“By eschewing obfuscatory verbosity of locutional rendering, the circumscriptional appelations are excised.” [sic, emphasis mine]
… four of them at once join a Facebook group entitled:
“This is not a group because its members do not have an inverse”
In a word?
Allow me to illustrate:
Situation 1. Computer science paper:
“Mmn. These graph mapping simulations are really taking a while to complete, maybe I should get a new laptop.”
Situation 2. Cognitive science paper:
“Yes, hello, I’d like to order a dozen rhesus monkeys with proper wiring and electrode setup. Do you deliver?”
Having the opportunity to pick a class slightly outside of my main curriculum, I signed-up for an eight-week pluridisciplinary session on bioinformatics in genetics. I had my first lecture on Friday.
What I’ve learned so far:
- This particular area of bioinfo (applying advanced AI algorithms to genetic research) is absolutely fascinating. With its mixing of cutting-edge results in biology, mathematics, physics and AI, it’s tough not being sucked in by the way they all combine into truly sci-fiesque results.
- About 3 month away from graduating into a field I have planned to pursue my researches in, I am suddenly starting to wonder about a switch in research paths. Yes: yet another existential academic crisis. Just what I needed now.
- During the introductory part on gene decoding patterns, when asked about information entropy in gene sequences, the lecturer: “Oh, it varies a lot between life forms. Viruses, for instance, have an extremely high entropy: lots of genes are coded using both directions of the helix”.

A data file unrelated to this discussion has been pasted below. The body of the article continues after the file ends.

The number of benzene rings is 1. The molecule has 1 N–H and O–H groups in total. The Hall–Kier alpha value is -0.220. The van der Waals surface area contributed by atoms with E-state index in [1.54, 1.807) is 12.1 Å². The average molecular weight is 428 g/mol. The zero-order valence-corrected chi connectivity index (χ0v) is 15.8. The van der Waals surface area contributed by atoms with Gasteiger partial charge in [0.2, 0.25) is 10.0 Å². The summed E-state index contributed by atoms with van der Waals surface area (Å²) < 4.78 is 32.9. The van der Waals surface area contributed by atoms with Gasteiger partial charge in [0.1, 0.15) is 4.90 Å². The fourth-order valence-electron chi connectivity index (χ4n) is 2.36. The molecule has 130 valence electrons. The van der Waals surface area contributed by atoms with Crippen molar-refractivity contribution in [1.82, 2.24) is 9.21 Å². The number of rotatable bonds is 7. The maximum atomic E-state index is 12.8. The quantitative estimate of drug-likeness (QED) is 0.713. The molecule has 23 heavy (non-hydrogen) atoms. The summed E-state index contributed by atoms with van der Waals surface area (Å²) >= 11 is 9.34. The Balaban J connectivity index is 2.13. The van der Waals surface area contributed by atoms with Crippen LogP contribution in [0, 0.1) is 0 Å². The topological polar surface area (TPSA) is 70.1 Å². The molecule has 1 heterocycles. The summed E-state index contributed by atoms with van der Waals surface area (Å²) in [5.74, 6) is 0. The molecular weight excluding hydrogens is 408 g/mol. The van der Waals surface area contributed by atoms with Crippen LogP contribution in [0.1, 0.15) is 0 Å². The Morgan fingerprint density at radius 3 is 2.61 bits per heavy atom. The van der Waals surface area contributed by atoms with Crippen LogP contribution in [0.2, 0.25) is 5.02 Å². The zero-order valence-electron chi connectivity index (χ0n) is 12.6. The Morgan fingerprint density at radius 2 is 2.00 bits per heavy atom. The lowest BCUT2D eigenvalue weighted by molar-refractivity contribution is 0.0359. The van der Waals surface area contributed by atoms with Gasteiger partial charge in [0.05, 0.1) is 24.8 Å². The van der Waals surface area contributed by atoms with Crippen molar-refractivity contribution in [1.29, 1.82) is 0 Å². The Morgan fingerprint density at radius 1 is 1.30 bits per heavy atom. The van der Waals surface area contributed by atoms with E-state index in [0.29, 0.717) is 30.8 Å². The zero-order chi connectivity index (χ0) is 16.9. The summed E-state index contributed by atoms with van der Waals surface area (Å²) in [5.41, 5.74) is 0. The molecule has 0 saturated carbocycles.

- What this means in layman’s term: viruses’ use compression in their genetic code… Yes, your flu virus may come in its own zip archive, just like your e-mail viruses!
- “Viruses are amazing things”, she concluded with an earnest look of admiration on her face (maniacal laughter did not follow, however).
- Yes, there is something ever so slightly chilling about hearing a respected biotech researcher uttering such phrases.
- I think I want to go into bioinformatics.
- Viruses are, like, totally cool.
My not-so-great hosting company having unilaterally decided to move the cluster my account resides on. This website, and all other websites on my account, as well as email and everything else, will be out of reach for about 8 hours starting at 10pm PST.
This sucks, unfortunately there isn’t much I can do (not like DH bothered offering any temporary hosting elsewhere: just a very helpful “going down tonight, deal with it” announcement).
Back in 24 hours.
You know those “time-capsules” you buried in your backyard as a kid? The ones you unearthed the following week, upon realizing it was your favourite GI Joe’s action figure you put in that box (and cynical, anti-imperialist, you-of-twenty-years-from-then would probably discard it with a sneer, anyway)…
Well, I got my time-capsule back two weeks ago. Seventy kilos of it, to be exact. It wasn’t buried in my parents garden (I’m pretty sure my mum wouldn’t had let me dig a hole that size), but sitting in a storage facility for the past 15 years, whence I was kindly asked to come pick it up for good, last month.
Half is stuff that I should have binned, long before I even embarked on my current regime of bi-yearly intercontinental moves. The other half, I probably cared for, but decided wouldn’t fit in with the furniture of a decrepit London warehouse. At any rate, I have already started working my way through, slimming it down to a box and half, which, according to current life principles, will also have to go before next Spring (OK, maybe I’ll keep some of the books).